31 October 2011

October 31st - HALLOWEEN

Let Me In (2010) directed by Matt Reeves
I know it's never a hip thing to say, but I think I like this American remake as much as the Swedish original. I watched the original a couple of years ago, so my memory is a little fuzzy, but the movies seem to be very, very similar.  The differences are small but affect the tones of the films quite a bit.  The largest difference between the two that strikes me is that the American movie is pretty clearly a romance.  In the Swedish version, I liked to think of Eli as a manipulator: an ancient soul using her youthful appearance to ensnare a new helper when her former helper grew too old to be of any use.  The brief shot of her with an old woman's face seemed to reinforce this.  There is no such shot in this film.  Instead, Reeves has Owen reading Romeo and Juliet for school and Abby sentimentally keeps an old photo of her and Håkan (unnamed in this film) from when Håkan was a child.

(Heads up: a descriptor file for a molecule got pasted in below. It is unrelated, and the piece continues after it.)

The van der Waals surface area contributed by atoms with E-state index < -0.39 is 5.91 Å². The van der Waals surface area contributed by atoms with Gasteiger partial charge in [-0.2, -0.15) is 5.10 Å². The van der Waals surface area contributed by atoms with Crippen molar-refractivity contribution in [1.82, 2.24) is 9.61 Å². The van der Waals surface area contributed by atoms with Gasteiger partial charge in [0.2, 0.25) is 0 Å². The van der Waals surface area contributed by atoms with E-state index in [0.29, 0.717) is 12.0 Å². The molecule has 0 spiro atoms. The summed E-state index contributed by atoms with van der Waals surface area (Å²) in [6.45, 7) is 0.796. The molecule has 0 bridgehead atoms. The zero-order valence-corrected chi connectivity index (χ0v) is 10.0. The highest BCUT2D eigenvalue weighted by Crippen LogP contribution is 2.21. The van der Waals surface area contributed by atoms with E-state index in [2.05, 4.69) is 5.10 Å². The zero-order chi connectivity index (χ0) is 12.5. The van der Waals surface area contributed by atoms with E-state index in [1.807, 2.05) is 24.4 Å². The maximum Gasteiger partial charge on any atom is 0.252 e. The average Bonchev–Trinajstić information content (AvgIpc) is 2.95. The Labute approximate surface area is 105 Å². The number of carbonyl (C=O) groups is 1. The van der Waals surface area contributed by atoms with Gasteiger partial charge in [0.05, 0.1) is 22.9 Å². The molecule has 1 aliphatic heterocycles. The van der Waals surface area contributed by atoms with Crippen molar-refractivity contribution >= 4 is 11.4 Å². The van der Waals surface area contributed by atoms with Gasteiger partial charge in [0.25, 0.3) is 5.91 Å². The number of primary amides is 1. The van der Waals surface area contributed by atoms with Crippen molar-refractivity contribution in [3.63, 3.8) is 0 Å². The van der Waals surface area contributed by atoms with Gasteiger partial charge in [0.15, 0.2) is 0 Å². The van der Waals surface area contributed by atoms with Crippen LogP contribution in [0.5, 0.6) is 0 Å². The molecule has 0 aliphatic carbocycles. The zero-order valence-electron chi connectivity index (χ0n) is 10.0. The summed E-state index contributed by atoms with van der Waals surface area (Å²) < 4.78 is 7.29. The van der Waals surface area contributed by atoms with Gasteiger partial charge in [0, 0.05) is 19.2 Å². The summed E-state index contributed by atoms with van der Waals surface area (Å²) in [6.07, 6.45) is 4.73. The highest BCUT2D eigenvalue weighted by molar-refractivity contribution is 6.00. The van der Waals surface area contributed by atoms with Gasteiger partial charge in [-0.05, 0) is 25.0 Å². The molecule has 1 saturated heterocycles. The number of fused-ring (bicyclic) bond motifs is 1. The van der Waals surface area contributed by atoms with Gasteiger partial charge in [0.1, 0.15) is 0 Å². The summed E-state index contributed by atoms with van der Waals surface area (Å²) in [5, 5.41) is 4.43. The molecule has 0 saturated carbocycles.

A few of the scenes I felt were done better than the original.  Towards the end, I liked that Owen actually closed the door on the policeman while Abby was eating him.  It gave him more of an active roll in his first experience at helping Abby feed.  A greater special FX budget likely accounts for a more intense version of the scene in the pool at the end of the movie.  We watch from underwater as the bullies are dragged upside-down through the water while body parts float past Owen in a red storm.  It's beautiful.  Also beautiful was an entirely new scene of Håkan's final kill.  In it, he hides in the backseat of a car.  Unfortunately for him, the driver stops to pick up a friend and get gas.  Suffice it to say, when Håkan decides in a panic to try to steal the car, things don't work out well.  He gets into the most brilliant POV car crash shot I've ever seen, with a Slurpee-obscured windshield only giving us a hint of the violence going on outside of the vehicle.